15. OldSkeptic

    And with perfect timing…

    Lavrov comments on RT.

    If peace in Ukraine depended on Russia and most European countries, the chances for achieving it would be higher, the Russian Foreign Minister believes. However, he is sure the US is pushing the Ukrainian leadership towards confrontation.

    “We also have partners across the ocean – our American colleagues – who, according to a lot of evidence, still favor pushing the Ukrainian leadership towards the path of confrontation,” Lavrov told Rossiya 1 channel’s news show “Sergey Brilev’s News on Saturday”.

    The minister argues one of the reasons behind the on-going violence in Ukraine is that not all the military forces fighting self-defense squads in the country’s south-east are under government control.

    “Ukrainian President Petro Poroshenko would like to ease tension and go on with the truce, but there are also other forces among the Ukrainian authorities – there are radicals still controlling or very closely cooperating with armed ultra nationalists, there is the “Right Sector”, the battalions of Igor Kolomoysky and other serious groups, who do not obey Ukraine’s Central Command and the Commander-in-Chief,” Lavrov said.

    He didnt say, but almost certainly knows that some of those forces will be under direct US (via CIA, State Dept, etc) control.

  16. Massinissa

    Everyone please continue to ignore Cold. Maybe he will stop commenting.

  17. Machinations


    I hate to ask something that puts my ignorance on such grand display, but … Cuban missile crisis was ’62, but what happened in ’83?

    Thank you so much for your comments in this and other threads — they’ve really helped me to understand what is going on.

  18. markfromireland

    @ Machinations June 29, 2014

    He’s referring to the incident when the Soviet Union’s warning system gave a false alarm that the Americans had launched some of their minuteman missiles at the USSR.

    If you google for it you’ll find information about it easily. Here’s Wikipedia’s entry to get you started:

    1983 Soviet nuclear false alarm incident – Wikipedia, the free encyclopedia:

    September 26, 1983, the nuclear early warning system of the Soviet Union twice reported the launch of American Minuteman intercontinental ballistic missiles (ICBMs) from bases in the United States.

  19. markfromireland


    Agreed we have to get to October first and as Lavrov has pointed out some people are unwilling to learn:

    Russia has no intention to send troops into Ukraine – Lavrov — RT News:

    ‘West plays ‘either-or’ game with Eastern Partnership’

    SL: Speaking of zero-sum games we are being accused of, the EU Eastern Partnership project from the very beginning was based on the “either-or” concept: either you’re with us or you’re against us. Actually, our Western partners have been talking about this since the 2004 election in Ukraine. Back then, there was no Customs Union and no Eastern Partnership; there was an unconstitutional, artificially invented third round of the presidential election. Karel de Gucht, who then was the foreign minister of Belgium and who is now, by the way, the EU Trade Commissioner, publicly demanded that Ukrainians should vote and decide whether they want to be with Europe or with Russia. This is where such mentality comes from.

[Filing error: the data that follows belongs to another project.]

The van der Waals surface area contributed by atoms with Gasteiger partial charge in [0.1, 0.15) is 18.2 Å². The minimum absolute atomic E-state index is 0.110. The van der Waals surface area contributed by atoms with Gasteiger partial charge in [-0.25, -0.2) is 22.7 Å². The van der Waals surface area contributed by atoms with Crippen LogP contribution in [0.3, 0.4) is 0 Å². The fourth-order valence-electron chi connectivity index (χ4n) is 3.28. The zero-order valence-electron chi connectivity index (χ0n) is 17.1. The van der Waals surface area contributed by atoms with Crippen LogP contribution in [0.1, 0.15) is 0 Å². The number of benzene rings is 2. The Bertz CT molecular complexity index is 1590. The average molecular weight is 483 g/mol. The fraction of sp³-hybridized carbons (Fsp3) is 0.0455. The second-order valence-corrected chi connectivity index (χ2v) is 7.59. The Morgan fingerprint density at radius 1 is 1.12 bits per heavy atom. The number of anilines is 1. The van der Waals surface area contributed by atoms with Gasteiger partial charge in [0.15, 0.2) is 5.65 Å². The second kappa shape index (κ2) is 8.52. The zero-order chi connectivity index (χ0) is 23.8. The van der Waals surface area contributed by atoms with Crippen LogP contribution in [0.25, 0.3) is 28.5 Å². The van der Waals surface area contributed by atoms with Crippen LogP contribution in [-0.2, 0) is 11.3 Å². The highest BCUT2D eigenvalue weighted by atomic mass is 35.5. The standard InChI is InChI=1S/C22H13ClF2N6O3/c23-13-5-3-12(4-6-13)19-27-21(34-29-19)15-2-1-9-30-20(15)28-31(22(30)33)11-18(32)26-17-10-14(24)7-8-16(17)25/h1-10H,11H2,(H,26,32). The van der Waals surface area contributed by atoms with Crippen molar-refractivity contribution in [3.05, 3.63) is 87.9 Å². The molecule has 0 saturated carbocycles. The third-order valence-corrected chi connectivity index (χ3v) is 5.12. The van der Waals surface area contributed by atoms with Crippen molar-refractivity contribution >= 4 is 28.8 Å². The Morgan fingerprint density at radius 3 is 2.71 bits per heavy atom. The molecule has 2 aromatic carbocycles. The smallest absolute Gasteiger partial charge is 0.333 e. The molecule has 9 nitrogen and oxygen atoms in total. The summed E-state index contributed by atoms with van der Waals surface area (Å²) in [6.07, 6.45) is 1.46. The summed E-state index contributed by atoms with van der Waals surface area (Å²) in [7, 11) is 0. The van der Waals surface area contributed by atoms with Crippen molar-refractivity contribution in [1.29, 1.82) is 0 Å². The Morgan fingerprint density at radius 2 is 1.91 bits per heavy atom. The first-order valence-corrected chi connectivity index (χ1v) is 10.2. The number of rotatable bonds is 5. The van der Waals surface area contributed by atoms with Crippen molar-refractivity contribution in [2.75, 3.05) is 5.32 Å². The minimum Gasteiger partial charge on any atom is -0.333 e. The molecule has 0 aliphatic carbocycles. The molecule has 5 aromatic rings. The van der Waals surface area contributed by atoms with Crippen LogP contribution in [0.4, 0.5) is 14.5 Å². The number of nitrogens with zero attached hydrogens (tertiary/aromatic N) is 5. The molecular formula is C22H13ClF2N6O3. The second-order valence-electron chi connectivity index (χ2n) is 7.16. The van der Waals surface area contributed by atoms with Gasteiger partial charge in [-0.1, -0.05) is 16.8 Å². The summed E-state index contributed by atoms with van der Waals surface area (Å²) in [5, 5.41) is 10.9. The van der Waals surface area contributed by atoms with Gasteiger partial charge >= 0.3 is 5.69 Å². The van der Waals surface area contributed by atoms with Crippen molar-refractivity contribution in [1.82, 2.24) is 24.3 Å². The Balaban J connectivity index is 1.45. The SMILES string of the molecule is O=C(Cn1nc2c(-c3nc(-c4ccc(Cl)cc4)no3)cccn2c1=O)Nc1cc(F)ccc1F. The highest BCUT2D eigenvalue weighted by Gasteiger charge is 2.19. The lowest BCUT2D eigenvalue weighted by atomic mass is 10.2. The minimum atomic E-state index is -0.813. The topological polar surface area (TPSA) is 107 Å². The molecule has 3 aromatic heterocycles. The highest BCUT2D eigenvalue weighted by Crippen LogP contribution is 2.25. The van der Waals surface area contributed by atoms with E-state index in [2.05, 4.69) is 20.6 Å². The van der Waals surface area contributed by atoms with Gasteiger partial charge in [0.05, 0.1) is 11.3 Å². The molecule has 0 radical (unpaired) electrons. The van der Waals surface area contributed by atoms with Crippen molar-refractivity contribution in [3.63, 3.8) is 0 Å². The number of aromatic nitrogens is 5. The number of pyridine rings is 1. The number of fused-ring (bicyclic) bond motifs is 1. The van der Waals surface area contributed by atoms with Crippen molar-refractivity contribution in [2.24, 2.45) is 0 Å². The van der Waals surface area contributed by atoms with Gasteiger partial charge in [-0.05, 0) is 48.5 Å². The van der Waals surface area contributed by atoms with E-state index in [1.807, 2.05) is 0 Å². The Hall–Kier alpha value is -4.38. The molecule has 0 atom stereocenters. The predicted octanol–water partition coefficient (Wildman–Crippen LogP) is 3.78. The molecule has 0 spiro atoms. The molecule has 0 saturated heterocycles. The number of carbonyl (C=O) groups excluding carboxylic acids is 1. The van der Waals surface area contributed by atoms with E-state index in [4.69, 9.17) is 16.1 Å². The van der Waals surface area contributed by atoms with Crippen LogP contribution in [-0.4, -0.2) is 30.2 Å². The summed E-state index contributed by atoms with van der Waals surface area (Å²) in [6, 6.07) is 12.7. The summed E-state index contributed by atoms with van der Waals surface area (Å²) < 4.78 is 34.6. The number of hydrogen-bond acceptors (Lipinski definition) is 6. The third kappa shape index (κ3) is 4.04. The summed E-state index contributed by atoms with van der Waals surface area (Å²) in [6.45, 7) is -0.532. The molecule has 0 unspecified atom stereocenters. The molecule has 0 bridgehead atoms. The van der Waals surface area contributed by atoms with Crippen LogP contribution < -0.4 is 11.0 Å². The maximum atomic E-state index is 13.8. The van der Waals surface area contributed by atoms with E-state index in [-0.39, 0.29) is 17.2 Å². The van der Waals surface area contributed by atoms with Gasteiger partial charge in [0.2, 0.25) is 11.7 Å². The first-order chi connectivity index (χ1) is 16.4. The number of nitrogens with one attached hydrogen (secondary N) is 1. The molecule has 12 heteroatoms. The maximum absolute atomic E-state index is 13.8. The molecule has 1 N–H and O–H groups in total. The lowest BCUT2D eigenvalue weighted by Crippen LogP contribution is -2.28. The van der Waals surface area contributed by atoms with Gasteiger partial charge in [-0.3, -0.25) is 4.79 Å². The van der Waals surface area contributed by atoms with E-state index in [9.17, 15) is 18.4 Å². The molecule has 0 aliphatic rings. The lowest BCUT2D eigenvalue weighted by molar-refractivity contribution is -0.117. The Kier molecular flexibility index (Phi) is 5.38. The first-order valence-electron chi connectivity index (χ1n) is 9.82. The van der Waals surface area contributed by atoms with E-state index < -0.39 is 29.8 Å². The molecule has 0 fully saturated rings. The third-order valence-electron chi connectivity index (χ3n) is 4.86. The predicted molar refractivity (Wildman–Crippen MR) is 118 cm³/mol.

Eastern Partnership – as well as NATO expansion – was simply an instrument used to quickly take control over geopolitical territory. The EU was ready to push this project through at any cost. It completely ignored legitimate economic interests of both Ukraine’s neighbors, like Russia and other countries, and even the nations that were part of this program. There have been many studies on this issue. No wonder even Yatsenyuk says that Ukraine needs to take a closer look at the economic section of this agreement.

    The same will happen with Moldova. They are doing their best to sign a similar agreement with Moldova this summer, before the upcoming election. And this agreement they intend to sign with Moldova – it completely ignores the issue of Transnistria. It ignores the 1997 agreement between Chisinau and Tiraspol which entitled Transnistria to international trade. It ignores what is happening with Transnistria today: Chisinau and the new Ukrainian authorities have basically blockaded the territory. But our European partners keep mum about that. In fact, the European Union and, I think, the United States approve of this policy.

    We want to talk to them very seriously about that, because they are escalating tensions over Transnistria, almost claiming that it will be next. This is outrageous, provocative rhetoric. Actually, they want to create unbearable conditions for Tiraspol in violation, I repeat, of the agreements which entitled Transnistrians to certain travel, transit and trade rights. This is outrageous. They never learn. Once again, they seek to create a sore point in our relations.

    Apropos ’83. In between my professional duties and my new family duties I’m squeezing in the time to read this book:

    Arguments that count : physics, computing, and missile defense, 1949-2012
    Author: Rebecca Slayton
    Publisher: The MIT Press, [2013]

    There’s a good review of it on Amazon: A Comprehensive, Readable History of American Ballistic Missile Defense, January 14, 2014

    A copy of the AAAS review of it is here: Science Magazine – Arguments That Count.pdf

    I’m about halfway through – recommend it thoroughly.


  20. JustPlainDave

    ’83 was also the peak year of some fairly extended analytical errors in the Soviet side – IIRC, Able Archer was the zenith:

    Never let one’s analytical framework get away from oneself.

  21. OldSkeptic

    Dave I remember ’83 well, that’s why I moved to Australia then.

    For the previous few years I had been running around telling eveyone that would listen that we were heading for a real crisis. If I could work it out using just publically available information where the heck were our ‘intelligence’ agencies…..?